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May 8th, 2012 Archives
Ken Silverstein | May 07, 2012
Both manufacturers and environmentalists are now left “scratching their heads” after the Obama administration has proposed new shale gas rules. Some businesses are befuddled why this kind of oversight is not left exclusively to the states while all greenies want to know why certain drillers are opposed to federal standards.Share This Post
Posted: 05/07/2012 9:54 am
Steven Cohen Executive Director, Columbia University's Earth Institute
If the abundant natural gas available as a bridge fuel on the road to renewable energy is to actually be utilized, Americans will need to believe that the gas being extracted does not damage the environment. The natural gas that we hope to mine will probably last for less than a hundred years. The ecosystems that sustain our food and water systems will need to last for thousands of years. In a disappointing move last week the federal government took us one step forward and two steps back on the hydrofracking issue. The step forward was the federal government's decision that companies engaged in hydrofracking on public lands would be required to disclose the chemical composition of their fracking fluids. The two steps back took place when the Department of the Interior caved in to industry pressure, and changed the proposed rule from requiring disclosure before fracking begins to requiring it after it is completed. It seems that the urgency of getting the gas out of the ground dominated any concerns about potential damage from fracking chemicals.
According to Mathew Daley of the Associated Press:
"The new rules, which have been under consideration for a year and a half, were softened after industry groups expressed strong concerns about an initial proposal leaked earlier this year. The proposal would allow companies to file disclosure reports after drilling operations are completed, rather than before they begin, as initially proposed. Industry groups said the earlier proposal could have caused lengthy delays."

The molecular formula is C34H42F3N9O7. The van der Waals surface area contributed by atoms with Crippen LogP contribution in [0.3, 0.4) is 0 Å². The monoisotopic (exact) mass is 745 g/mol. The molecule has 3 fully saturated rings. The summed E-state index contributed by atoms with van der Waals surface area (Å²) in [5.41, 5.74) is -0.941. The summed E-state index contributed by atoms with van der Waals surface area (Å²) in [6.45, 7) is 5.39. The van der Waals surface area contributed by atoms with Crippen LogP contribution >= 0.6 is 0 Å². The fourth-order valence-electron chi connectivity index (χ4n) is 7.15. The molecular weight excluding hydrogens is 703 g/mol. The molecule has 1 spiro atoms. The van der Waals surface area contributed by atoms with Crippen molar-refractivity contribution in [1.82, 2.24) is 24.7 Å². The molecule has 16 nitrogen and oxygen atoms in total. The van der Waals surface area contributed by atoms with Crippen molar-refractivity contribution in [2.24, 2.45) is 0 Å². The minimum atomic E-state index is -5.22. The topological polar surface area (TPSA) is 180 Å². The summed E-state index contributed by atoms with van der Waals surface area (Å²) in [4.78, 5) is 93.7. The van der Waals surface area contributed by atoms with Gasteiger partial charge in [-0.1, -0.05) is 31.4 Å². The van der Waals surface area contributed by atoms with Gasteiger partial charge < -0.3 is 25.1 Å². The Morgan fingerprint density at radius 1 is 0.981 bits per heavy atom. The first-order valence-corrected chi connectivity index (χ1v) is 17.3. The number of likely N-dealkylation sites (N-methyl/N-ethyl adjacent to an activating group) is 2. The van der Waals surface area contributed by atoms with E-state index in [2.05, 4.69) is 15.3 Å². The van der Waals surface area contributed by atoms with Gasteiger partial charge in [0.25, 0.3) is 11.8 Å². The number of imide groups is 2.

If these gas drillers are worried about delay that results from filling out a few forms for the Department of the Interior, wait until they experience the delays that follow visible damage to a valuable source of groundwater. Lawsuits, demonstrations, teach-ins and a full activist onslaught will make these folks wish they had an effective and respected regulatory system to fall back on. Unfortunately, in this era of free market extremism, any steps taken to ensure safety and care of the environment are seen as a waste of time.
To read the entire article go to: http://www.huffingtonpost.com/steven-cohen/fracking-regulation_b_1495183.html?ref=greenShare This Post
By RUSSELL GOLD Updated May 7, 2012, 2:50 p.m. ET
Chesapeake Energy Corp.'s largest shareholder urged the company's board to consider selling the company after criticizing management's focus and current strategy.
Southeastern Asset Management, which owns 13.6% of Oklahoma City-based Chesapeake, said in a letter to the board and management that was filed with regulators Monday that Chesapeake should "be open to any offers to acquire the whole company."
The investment firm also expressed unhappiness with management's handling of shareholder communications and its plans to hold to "an arbitrary target" for reducing debt and increasing oil and gas production.
To read the entire article go to: http://online.wsj.com/article/SB10001424052702304451104577390231768951056.html?mod=WSJ_Energy_leftHeadlinesShare This Post
Aubrey McClendon built Chesapeake Energy Corp. from a flyspeck operation that teetered on the edge of insolvency to an energy giant, a company that each year drills more oil and gas wells, by far, than any other company in the U.S.
But the 52-year-old Mr. McClendon is coming under increasing fire for his stewardship and his many outside ventures and investments.
Mr. McClendon last week apologized for distractions caused by revelations about a controversial perk. "My primary job as CEO has been, and always will be, to build long-term value along with attractive short-term returns for the company and all its stakeholders," he said on a call with energy analysts. "That is and has been my primary focus for the past 20 years."